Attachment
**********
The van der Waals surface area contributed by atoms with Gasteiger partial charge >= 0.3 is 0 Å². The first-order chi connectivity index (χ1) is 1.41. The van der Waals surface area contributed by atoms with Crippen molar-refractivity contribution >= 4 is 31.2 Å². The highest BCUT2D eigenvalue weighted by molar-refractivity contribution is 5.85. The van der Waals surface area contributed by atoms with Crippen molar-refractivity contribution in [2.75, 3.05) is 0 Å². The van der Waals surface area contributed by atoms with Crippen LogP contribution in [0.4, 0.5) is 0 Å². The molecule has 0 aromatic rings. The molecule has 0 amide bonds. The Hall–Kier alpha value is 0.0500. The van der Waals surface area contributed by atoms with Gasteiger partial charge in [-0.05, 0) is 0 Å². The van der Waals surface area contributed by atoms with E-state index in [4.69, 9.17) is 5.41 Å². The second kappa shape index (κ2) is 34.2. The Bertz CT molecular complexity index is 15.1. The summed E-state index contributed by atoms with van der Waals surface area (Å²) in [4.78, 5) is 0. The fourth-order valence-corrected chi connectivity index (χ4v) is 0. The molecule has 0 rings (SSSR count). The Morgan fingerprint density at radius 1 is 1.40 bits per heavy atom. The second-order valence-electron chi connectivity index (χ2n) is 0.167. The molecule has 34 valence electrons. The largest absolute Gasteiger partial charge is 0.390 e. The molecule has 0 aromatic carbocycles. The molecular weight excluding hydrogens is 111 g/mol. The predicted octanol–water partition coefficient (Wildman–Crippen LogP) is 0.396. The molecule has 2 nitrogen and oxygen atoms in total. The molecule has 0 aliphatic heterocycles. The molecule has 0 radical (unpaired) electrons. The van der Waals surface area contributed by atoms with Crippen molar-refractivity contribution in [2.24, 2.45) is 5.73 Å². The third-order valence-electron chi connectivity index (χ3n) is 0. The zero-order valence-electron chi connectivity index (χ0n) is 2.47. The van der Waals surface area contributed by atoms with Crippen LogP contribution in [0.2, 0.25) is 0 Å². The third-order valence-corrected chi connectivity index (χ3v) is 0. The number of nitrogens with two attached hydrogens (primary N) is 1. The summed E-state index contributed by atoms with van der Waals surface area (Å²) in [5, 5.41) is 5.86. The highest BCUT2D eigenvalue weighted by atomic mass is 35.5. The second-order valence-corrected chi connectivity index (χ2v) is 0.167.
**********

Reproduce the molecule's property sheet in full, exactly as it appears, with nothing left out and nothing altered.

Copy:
The van der Waals surface area contributed by atoms with Gasteiger partial charge >= 0.3 is 0 Å². The first-order chi connectivity index (χ1) is 1.41. The van der Waals surface area contributed by atoms with Crippen molar-refractivity contribution >= 4 is 31.2 Å². The highest BCUT2D eigenvalue weighted by molar-refractivity contribution is 5.85. The van der Waals surface area contributed by atoms with Crippen molar-refractivity contribution in [2.75, 3.05) is 0 Å². The van der Waals surface area contributed by atoms with Crippen LogP contribution in [0.4, 0.5) is 0 Å². The molecule has 0 aromatic rings. The molecule has 0 amide bonds. The Hall–Kier alpha value is 0.0500. The van der Waals surface area contributed by atoms with Gasteiger partial charge in [-0.05, 0) is 0 Å². The van der Waals surface area contributed by atoms with E-state index in [4.69, 9.17) is 5.41 Å². The second kappa shape index (κ2) is 34.2. The Bertz CT molecular complexity index is 15.1. The summed E-state index contributed by atoms with van der Waals surface area (Å²) in [4.78, 5) is 0. The fourth-order valence-corrected chi connectivity index (χ4v) is 0. The molecule has 0 rings (SSSR count). The Morgan fingerprint density at radius 1 is 1.40 bits per heavy atom. The second-order valence-electron chi connectivity index (χ2n) is 0.167. The molecule has 34 valence electrons. The largest absolute Gasteiger partial charge is 0.390 e. The molecule has 0 aromatic carbocycles. The molecular weight excluding hydrogens is 111 g/mol. The predicted octanol–water partition coefficient (Wildman–Crippen LogP) is 0.396. The molecule has 2 nitrogen and oxygen atoms in total. The molecule has 0 aliphatic heterocycles. The molecule has 0 radical (unpaired) electrons. The van der Waals surface area contributed by atoms with Crippen molar-refractivity contribution in [2.24, 2.45) is 5.73 Å². The third-order valence-electron chi connectivity index (χ3n) is 0. The zero-order valence-electron chi connectivity index (χ0n) is 2.47. The van der Waals surface area contributed by atoms with Crippen LogP contribution in [0.2, 0.25) is 0 Å². The third-order valence-corrected chi connectivity index (χ3v) is 0. The number of nitrogens with two attached hydrogens (primary N) is 1. The summed E-state index contributed by atoms with van der Waals surface area (Å²) in [5, 5.41) is 5.86. The highest BCUT2D eigenvalue weighted by atomic mass is 35.5. The second-order valence-corrected chi connectivity index (χ2v) is 0.167.